We turned it into a feast. At the end of the feast, we’d read about the coming of Christ and His birth in Bethlehem. I always thought that was really important, to open the Bible and begin to read the story about the Savior and who began to seek Him out — the wise men, the shepherds — and talk about that as a family.
You were talking about a Nativity scene. A few years back FamilyLife put together a Christmas resource [with a Nativity] designed for families. In the last few months, you’ve been involved in a project here, Barbara, to give that resource a little bit of a makeover. What was the objective behind the new version of What God Wants for Christmas®?
Barbara: Well, a couple of things. There’s a portion of a poem to read for each character in the Nativity scene, and it talks about who that character is, what that character’s place was in the grand scheme of things, and it tells the story of the Nativity in a creative way.
And in the new updated version there’s an audio CD that has the poem, and it’s sort of acted out — I guess that would be the best way to say it — with different voices playing the different parts of the characters in the Nativity. So you can do this as a family, but then the kids can listen to the story over and over again on their own.
Because moms are busy, and I know moms are busy because I remember how crazy it was for me at Christmas to try to pull off anything that was meaningful. I had a zillion things going on all the time. And as much as I wanted to do things that were meaningful, it was always a challenge to get it into the schedule, to get everybody together, and to plow through and do it. So I’m excited about the CD because if all else fails and you can’t sit down and read the book, your kids can listen to it. They can hear the story of the Nativity.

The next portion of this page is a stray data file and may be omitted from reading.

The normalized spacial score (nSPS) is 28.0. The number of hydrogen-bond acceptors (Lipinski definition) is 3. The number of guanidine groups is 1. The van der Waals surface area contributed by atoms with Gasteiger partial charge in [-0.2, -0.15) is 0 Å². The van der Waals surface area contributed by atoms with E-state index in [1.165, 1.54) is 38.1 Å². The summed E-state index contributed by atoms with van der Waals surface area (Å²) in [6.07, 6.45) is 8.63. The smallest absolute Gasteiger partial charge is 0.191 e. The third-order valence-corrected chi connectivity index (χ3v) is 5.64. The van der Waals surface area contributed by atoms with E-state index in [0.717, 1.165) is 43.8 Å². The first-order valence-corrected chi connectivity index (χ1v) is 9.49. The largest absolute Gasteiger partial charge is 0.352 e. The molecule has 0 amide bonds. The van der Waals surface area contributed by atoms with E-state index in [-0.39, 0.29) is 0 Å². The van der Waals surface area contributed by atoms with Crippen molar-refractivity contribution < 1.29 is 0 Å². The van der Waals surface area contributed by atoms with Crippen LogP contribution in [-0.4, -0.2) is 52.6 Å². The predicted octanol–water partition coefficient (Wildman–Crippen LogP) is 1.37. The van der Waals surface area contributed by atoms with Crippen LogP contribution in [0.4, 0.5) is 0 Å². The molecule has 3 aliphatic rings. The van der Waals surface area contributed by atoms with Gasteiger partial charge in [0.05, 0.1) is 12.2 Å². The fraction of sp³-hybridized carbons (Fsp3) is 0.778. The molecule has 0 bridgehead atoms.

How would you use What God Wants for Christmas if you had toddlers and teenagers running around the same house together?
Barbara: I would probably have my older kids read the story, and I would probably be refereeing the younger ones as they anxiously wait to open the boxes (the resource includes packages for the kids to open, in conjunction with the story). This is a resource that a family with wide age ranges of kids can use because it’s designed for younger kids to understand, but the words and the poem are intriguing enough that teenagers will be fascinated to listen to it because it’s not a little kid’s story. It’s a grown-up story.
Dennis: I just want to take some of the pressure off of moms and dads or grandparents who may be listening and thinking about implementing this into their Christmas tradition. Reduce your expectations, especially if the children are under the age of 5 or 6. I just remember that some of these traditions that we did were absolute chaos.
Barbara: It was not Norman Rockwell.
Dennis: It wasn’t. There weren’t all these children sitting with their hands in their laps, smiling wonderfully as you read the story and as you pulled the figurines out. I mean, they may be throwing the figurines at each other, or arguing, or fighting over who gets to open the box.
Barbara: Probably arguing and fighting over whose turn it is.
Dennis: Yes. No doubt about it. I would just say, it doesn’t have to be perfect. To execute this, you just need to do it. You just need to keep pressing into it. And when there’s spilled hot chocolate, or tea, or whatever you have as you read this, don’t worry about it. Just keep a sense of humor and keep moving.
What are some things you’ve done in your family that have helped keep your focus on CHRIST during Christmas?